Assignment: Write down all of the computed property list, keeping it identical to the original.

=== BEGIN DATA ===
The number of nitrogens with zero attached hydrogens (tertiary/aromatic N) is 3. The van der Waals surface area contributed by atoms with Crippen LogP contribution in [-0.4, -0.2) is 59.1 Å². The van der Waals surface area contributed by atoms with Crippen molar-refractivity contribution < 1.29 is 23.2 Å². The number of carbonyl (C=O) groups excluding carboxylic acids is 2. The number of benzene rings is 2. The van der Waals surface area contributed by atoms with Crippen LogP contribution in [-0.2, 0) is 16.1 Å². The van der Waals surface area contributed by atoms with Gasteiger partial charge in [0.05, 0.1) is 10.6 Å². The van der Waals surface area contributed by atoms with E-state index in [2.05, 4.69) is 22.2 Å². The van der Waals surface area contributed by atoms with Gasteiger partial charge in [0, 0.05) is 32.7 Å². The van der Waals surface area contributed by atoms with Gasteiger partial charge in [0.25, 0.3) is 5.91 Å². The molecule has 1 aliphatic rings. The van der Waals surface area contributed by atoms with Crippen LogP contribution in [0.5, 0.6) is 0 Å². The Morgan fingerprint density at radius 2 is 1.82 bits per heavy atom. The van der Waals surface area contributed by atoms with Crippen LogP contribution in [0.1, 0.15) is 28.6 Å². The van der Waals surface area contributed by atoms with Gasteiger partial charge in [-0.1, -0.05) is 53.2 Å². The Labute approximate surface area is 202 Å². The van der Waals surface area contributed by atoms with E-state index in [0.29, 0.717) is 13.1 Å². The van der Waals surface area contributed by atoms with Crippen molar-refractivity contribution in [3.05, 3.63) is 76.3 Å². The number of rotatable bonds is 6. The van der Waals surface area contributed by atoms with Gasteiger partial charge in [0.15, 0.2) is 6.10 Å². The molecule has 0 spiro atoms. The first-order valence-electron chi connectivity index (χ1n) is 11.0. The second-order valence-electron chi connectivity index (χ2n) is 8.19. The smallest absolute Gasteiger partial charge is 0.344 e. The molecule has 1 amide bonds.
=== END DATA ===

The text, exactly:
The number of nitrogens with zero attached hydrogens (tertiary/aromatic N) is 3. The van der Waals surface area contributed by atoms with Crippen LogP contribution in [-0.4, -0.2) is 59.1 Å². The van der Waals surface area contributed by atoms with Crippen molar-refractivity contribution < 1.29 is 23.2 Å². The number of carbonyl (C=O) groups excluding carboxylic acids is 2. The number of benzene rings is 2. The van der Waals surface area contributed by atoms with Crippen LogP contribution in [-0.2, 0) is 16.1 Å². The van der Waals surface area contributed by atoms with Gasteiger partial charge in [0.05, 0.1) is 10.6 Å². The van der Waals surface area contributed by atoms with E-state index in [2.05, 4.69) is 22.2 Å². The van der Waals surface area contributed by atoms with Gasteiger partial charge in [0, 0.05) is 32.7 Å². The van der Waals surface area contributed by atoms with Gasteiger partial charge in [0.25, 0.3) is 5.91 Å². The molecule has 1 aliphatic rings. The van der Waals surface area contributed by atoms with Crippen LogP contribution in [0.5, 0.6) is 0 Å². The Morgan fingerprint density at radius 2 is 1.82 bits per heavy atom. The van der Waals surface area contributed by atoms with Crippen LogP contribution in [0.1, 0.15) is 28.6 Å². The van der Waals surface area contributed by atoms with Gasteiger partial charge in [-0.1, -0.05) is 53.2 Å². The Labute approximate surface area is 202 Å². The van der Waals surface area contributed by atoms with E-state index in [0.29, 0.717) is 13.1 Å². The van der Waals surface area contributed by atoms with Crippen molar-refractivity contribution in [3.05, 3.63) is 76.3 Å². The number of rotatable bonds is 6. The van der Waals surface area contributed by atoms with Gasteiger partial charge in [0.15, 0.2) is 6.10 Å². The molecule has 0 spiro atoms. The first-order valence-electron chi connectivity index (χ1n) is 11.0. The second-order valence-electron chi connectivity index (χ2n) is 8.19. The smallest absolute Gasteiger partial charge is 0.344 e. The molecule has 1 amide bonds.